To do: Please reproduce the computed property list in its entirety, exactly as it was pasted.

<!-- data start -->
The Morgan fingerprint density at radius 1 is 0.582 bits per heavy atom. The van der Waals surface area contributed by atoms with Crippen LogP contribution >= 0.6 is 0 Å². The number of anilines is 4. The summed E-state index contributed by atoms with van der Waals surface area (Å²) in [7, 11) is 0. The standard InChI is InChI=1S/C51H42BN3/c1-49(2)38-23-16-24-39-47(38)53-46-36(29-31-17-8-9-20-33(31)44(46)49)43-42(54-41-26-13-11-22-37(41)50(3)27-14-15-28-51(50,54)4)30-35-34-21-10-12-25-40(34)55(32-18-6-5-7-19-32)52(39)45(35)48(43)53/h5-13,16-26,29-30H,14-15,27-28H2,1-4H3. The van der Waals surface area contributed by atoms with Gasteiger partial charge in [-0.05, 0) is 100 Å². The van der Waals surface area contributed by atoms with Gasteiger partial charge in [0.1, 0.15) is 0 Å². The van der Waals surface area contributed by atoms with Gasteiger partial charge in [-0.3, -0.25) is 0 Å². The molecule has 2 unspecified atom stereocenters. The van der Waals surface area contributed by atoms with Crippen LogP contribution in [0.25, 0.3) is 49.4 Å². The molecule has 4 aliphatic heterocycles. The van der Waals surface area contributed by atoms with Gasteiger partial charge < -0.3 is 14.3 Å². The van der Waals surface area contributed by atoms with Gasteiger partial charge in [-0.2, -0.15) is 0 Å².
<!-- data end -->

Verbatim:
The Morgan fingerprint density at radius 1 is 0.582 bits per heavy atom. The van der Waals surface area contributed by atoms with Crippen LogP contribution >= 0.6 is 0 Å². The number of anilines is 4. The summed E-state index contributed by atoms with van der Waals surface area (Å²) in [7, 11) is 0. The standard InChI is InChI=1S/C51H42BN3/c1-49(2)38-23-16-24-39-47(38)53-46-36(29-31-17-8-9-20-33(31)44(46)49)43-42(54-41-26-13-11-22-37(41)50(3)27-14-15-28-51(50,54)4)30-35-34-21-10-12-25-40(34)55(32-18-6-5-7-19-32)52(39)45(35)48(43)53/h5-13,16-26,29-30H,14-15,27-28H2,1-4H3. The van der Waals surface area contributed by atoms with Gasteiger partial charge in [-0.05, 0) is 100 Å². The van der Waals surface area contributed by atoms with Gasteiger partial charge in [0.1, 0.15) is 0 Å². The van der Waals surface area contributed by atoms with Gasteiger partial charge in [-0.3, -0.25) is 0 Å². The molecule has 2 unspecified atom stereocenters. The van der Waals surface area contributed by atoms with Crippen LogP contribution in [0.25, 0.3) is 49.4 Å². The molecule has 4 aliphatic heterocycles. The van der Waals surface area contributed by atoms with Gasteiger partial charge < -0.3 is 14.3 Å². The van der Waals surface area contributed by atoms with Gasteiger partial charge in [-0.2, -0.15) is 0 Å².